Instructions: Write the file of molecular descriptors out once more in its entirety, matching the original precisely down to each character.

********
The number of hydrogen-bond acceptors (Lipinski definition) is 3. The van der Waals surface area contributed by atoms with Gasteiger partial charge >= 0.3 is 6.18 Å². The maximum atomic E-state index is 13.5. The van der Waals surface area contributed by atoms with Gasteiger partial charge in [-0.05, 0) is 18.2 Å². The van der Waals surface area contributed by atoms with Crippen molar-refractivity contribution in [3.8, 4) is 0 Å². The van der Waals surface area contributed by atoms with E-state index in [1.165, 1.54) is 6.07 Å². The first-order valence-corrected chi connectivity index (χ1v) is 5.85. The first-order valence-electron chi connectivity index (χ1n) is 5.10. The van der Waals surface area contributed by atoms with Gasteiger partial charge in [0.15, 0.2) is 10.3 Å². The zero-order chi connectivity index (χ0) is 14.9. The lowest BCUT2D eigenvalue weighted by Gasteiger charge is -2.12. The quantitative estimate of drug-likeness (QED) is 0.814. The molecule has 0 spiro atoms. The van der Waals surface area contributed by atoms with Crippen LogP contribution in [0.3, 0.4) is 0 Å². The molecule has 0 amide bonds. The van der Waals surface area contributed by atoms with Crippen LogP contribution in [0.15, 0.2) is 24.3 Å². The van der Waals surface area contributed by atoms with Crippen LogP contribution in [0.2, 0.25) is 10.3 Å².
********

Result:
The number of hydrogen-bond acceptors (Lipinski definition) is 3. The van der Waals surface area contributed by atoms with Gasteiger partial charge >= 0.3 is 6.18 Å². The maximum atomic E-state index is 13.5. The van der Waals surface area contributed by atoms with Gasteiger partial charge in [-0.05, 0) is 18.2 Å². The van der Waals surface area contributed by atoms with Crippen molar-refractivity contribution in [3.8, 4) is 0 Å². The van der Waals surface area contributed by atoms with E-state index in [1.165, 1.54) is 6.07 Å². The first-order valence-corrected chi connectivity index (χ1v) is 5.85. The first-order valence-electron chi connectivity index (χ1n) is 5.10. The van der Waals surface area contributed by atoms with Gasteiger partial charge in [0.15, 0.2) is 10.3 Å². The zero-order chi connectivity index (χ0) is 14.9. The lowest BCUT2D eigenvalue weighted by Gasteiger charge is -2.12. The quantitative estimate of drug-likeness (QED) is 0.814. The molecule has 0 spiro atoms. The van der Waals surface area contributed by atoms with Crippen LogP contribution in [0.3, 0.4) is 0 Å². The molecule has 0 amide bonds. The van der Waals surface area contributed by atoms with Crippen LogP contribution in [0.15, 0.2) is 24.3 Å². The van der Waals surface area contributed by atoms with Crippen LogP contribution in [0.2, 0.25) is 10.3 Å².